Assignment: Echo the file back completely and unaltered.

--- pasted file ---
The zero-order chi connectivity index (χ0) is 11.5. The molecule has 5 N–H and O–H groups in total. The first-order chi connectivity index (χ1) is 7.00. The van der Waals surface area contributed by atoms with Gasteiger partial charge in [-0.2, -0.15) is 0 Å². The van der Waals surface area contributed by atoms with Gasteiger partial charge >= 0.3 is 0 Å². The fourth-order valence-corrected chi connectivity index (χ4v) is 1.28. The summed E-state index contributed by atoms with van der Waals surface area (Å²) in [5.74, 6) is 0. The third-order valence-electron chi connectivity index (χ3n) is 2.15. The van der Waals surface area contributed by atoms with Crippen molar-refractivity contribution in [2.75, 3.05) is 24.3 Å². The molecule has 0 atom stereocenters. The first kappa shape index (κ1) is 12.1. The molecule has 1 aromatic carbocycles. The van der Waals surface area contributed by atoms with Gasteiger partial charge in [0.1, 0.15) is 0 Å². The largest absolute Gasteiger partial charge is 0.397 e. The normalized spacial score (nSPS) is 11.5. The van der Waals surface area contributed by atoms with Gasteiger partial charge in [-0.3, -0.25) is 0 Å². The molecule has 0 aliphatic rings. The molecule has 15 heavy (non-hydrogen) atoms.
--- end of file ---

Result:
The zero-order chi connectivity index (χ0) is 11.5. The molecule has 5 N–H and O–H groups in total. The first-order chi connectivity index (χ1) is 7.00. The van der Waals surface area contributed by atoms with Gasteiger partial charge in [-0.2, -0.15) is 0 Å². The van der Waals surface area contributed by atoms with Gasteiger partial charge >= 0.3 is 0 Å². The fourth-order valence-corrected chi connectivity index (χ4v) is 1.28. The summed E-state index contributed by atoms with van der Waals surface area (Å²) in [5.74, 6) is 0. The third-order valence-electron chi connectivity index (χ3n) is 2.15. The van der Waals surface area contributed by atoms with Crippen molar-refractivity contribution in [2.75, 3.05) is 24.3 Å². The molecule has 0 atom stereocenters. The first kappa shape index (κ1) is 12.1. The molecule has 1 aromatic carbocycles. The van der Waals surface area contributed by atoms with Gasteiger partial charge in [0.1, 0.15) is 0 Å². The largest absolute Gasteiger partial charge is 0.397 e. The normalized spacial score (nSPS) is 11.5. The van der Waals surface area contributed by atoms with Gasteiger partial charge in [-0.3, -0.25) is 0 Å². The molecule has 0 aliphatic rings. The molecule has 15 heavy (non-hydrogen) atoms.